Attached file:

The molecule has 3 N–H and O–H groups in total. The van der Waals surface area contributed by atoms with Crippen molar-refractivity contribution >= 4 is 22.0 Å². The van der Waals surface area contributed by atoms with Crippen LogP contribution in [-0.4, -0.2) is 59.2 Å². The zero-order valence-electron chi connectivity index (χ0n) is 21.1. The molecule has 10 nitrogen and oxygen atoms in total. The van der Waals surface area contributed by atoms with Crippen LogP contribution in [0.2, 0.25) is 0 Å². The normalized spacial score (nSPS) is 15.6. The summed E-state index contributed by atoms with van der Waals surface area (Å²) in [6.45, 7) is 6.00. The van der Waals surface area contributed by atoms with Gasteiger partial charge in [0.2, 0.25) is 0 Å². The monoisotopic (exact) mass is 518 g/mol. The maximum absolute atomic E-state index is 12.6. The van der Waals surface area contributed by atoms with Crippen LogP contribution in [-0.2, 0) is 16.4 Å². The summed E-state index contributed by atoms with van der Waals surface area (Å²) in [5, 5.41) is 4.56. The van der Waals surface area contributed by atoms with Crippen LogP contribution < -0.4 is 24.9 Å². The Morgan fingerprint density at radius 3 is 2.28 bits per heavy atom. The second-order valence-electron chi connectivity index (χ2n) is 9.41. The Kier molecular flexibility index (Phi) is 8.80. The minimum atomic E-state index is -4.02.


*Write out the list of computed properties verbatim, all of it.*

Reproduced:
The molecule has 3 N–H and O–H groups in total. The van der Waals surface area contributed by atoms with Crippen molar-refractivity contribution >= 4 is 22.0 Å². The van der Waals surface area contributed by atoms with Crippen LogP contribution in [-0.4, -0.2) is 59.2 Å². The zero-order valence-electron chi connectivity index (χ0n) is 21.1. The molecule has 10 nitrogen and oxygen atoms in total. The van der Waals surface area contributed by atoms with Crippen LogP contribution in [0.2, 0.25) is 0 Å². The normalized spacial score (nSPS) is 15.6. The summed E-state index contributed by atoms with van der Waals surface area (Å²) in [6.45, 7) is 6.00. The van der Waals surface area contributed by atoms with Gasteiger partial charge in [0.2, 0.25) is 0 Å². The monoisotopic (exact) mass is 518 g/mol. The maximum absolute atomic E-state index is 12.6. The van der Waals surface area contributed by atoms with Crippen LogP contribution in [-0.2, 0) is 16.4 Å². The summed E-state index contributed by atoms with van der Waals surface area (Å²) in [5, 5.41) is 4.56. The van der Waals surface area contributed by atoms with Crippen LogP contribution < -0.4 is 24.9 Å². The Morgan fingerprint density at radius 3 is 2.28 bits per heavy atom. The second-order valence-electron chi connectivity index (χ2n) is 9.41. The Kier molecular flexibility index (Phi) is 8.80. The minimum atomic E-state index is -4.02.